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Pharmaceuticals / Research and Development / Commercial Operations

Sanofi to Work With SK Chemical to Develop Pneumococcal Conjugate Vaccine

March 20, 2014
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Sanofi Pasteur, the vaccines wing of French drugmaker Sanofi, is partnering with South Korea’s SK Chemical to research, co-develop, produce and market an innovative pneumococcal conjugate vaccine, called a PCV. The global PCV market is worth some $4 billion, Sanofi says.

The collaboration will produce vaccines with more serotypes than the 10-, 13- and 23-serotype vaccines currently on the market, Sanofi spokeswoman Susan Watkins told Drug Daily Bulletin. More than 90 serotypes are currently known; these define the virulence factor and are among the first components detected by the immune system.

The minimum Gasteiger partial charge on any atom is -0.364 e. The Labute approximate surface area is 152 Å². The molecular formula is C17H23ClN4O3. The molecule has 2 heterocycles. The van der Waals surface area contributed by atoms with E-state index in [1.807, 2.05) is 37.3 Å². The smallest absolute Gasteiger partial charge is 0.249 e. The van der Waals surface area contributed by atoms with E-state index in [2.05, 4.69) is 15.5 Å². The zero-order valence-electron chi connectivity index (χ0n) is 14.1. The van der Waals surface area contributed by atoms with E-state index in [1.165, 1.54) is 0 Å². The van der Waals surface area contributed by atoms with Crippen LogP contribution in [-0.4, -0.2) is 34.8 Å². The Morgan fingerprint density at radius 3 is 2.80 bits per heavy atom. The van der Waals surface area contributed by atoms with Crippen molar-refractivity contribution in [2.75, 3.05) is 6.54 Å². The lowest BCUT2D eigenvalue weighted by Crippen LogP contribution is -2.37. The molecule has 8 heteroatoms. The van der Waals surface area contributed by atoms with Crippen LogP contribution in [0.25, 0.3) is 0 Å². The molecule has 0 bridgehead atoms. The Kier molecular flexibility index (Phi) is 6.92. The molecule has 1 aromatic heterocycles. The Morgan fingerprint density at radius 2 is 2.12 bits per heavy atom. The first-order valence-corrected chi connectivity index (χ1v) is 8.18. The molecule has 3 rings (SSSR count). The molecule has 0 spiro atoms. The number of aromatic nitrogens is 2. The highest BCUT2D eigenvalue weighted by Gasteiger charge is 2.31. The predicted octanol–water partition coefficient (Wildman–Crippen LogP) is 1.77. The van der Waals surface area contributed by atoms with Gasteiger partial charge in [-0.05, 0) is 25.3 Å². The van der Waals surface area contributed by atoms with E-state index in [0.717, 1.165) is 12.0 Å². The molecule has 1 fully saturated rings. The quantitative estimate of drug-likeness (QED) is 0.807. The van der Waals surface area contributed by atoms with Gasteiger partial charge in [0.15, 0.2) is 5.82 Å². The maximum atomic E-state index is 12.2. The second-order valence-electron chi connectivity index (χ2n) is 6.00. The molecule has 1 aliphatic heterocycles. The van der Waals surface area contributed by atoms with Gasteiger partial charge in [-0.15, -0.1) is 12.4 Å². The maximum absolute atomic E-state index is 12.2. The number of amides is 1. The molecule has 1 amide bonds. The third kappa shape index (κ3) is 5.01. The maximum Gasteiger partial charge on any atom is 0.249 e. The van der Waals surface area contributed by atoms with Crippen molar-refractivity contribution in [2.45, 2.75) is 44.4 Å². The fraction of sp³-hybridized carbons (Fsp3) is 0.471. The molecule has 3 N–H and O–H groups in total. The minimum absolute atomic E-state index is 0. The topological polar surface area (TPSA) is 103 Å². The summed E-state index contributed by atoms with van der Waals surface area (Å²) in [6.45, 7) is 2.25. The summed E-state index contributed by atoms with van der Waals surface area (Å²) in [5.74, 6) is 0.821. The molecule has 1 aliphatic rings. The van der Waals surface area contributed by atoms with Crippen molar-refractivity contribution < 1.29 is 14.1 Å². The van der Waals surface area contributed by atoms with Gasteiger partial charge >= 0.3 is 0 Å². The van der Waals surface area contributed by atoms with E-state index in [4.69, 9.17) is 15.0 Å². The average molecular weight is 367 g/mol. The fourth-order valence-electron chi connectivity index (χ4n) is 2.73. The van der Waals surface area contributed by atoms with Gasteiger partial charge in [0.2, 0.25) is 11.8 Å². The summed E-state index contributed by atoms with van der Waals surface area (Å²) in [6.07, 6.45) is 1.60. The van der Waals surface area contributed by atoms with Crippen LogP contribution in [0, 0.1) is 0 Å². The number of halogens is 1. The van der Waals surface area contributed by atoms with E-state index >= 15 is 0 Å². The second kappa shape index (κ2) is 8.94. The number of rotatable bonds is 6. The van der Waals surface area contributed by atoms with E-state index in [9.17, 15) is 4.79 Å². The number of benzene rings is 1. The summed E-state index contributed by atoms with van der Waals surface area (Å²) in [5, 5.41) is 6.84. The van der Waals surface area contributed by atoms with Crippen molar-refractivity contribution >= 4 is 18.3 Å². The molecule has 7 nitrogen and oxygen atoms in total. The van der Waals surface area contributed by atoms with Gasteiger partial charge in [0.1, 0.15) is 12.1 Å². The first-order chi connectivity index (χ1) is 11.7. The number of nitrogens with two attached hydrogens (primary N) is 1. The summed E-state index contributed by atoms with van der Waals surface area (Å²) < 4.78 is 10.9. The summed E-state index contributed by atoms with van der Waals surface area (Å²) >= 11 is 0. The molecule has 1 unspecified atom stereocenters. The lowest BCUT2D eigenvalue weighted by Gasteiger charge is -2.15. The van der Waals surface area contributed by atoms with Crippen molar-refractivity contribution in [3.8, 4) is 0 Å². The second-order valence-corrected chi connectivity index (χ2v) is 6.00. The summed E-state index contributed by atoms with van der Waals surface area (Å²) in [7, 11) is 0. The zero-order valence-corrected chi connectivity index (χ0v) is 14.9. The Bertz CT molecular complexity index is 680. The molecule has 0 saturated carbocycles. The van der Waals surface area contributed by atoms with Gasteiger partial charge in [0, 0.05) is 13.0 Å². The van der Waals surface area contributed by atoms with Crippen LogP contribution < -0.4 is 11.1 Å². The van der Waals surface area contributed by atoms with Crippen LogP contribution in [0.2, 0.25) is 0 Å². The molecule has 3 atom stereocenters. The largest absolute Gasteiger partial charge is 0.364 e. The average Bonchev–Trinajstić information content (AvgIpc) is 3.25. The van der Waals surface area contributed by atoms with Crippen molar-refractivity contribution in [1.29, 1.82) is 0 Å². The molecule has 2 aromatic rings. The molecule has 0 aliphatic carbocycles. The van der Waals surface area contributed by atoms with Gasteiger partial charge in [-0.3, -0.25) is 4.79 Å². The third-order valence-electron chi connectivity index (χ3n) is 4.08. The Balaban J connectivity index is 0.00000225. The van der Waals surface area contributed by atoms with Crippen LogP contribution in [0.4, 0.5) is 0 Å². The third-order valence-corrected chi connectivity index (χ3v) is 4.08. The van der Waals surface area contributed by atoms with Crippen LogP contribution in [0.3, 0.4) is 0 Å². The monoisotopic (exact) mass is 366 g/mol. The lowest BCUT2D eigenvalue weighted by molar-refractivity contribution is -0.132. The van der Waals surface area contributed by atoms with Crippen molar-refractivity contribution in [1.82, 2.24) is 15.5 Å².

Under the terms of the companies’ agreement, Sanofi will provide SK with an upfront payment of $23 million, and, if the project is successful, the vaccine will be produced in An-dong, South Korea, at SK’s production facility, Watkins said. Once the vaccine receives registration, both companies will share the profits outside of South Korea.

Sanofi also has a PPrv pneumococcal vaccine development program. Since a PPrv is protein-based, it’s less expensive to make than a PCV, according to Watkins, and might be more appropriate for markets where infection is a bigger problem and where patients are harder to reach.

Sanofi currently has a 23-serotype vaccine given to adults, but the polysaccharide-protein conjugate PCV will be more effective in children, the drugmaker says. Eventually, however, the company plans to seek an adult indication for the PCV. — Lena Freund

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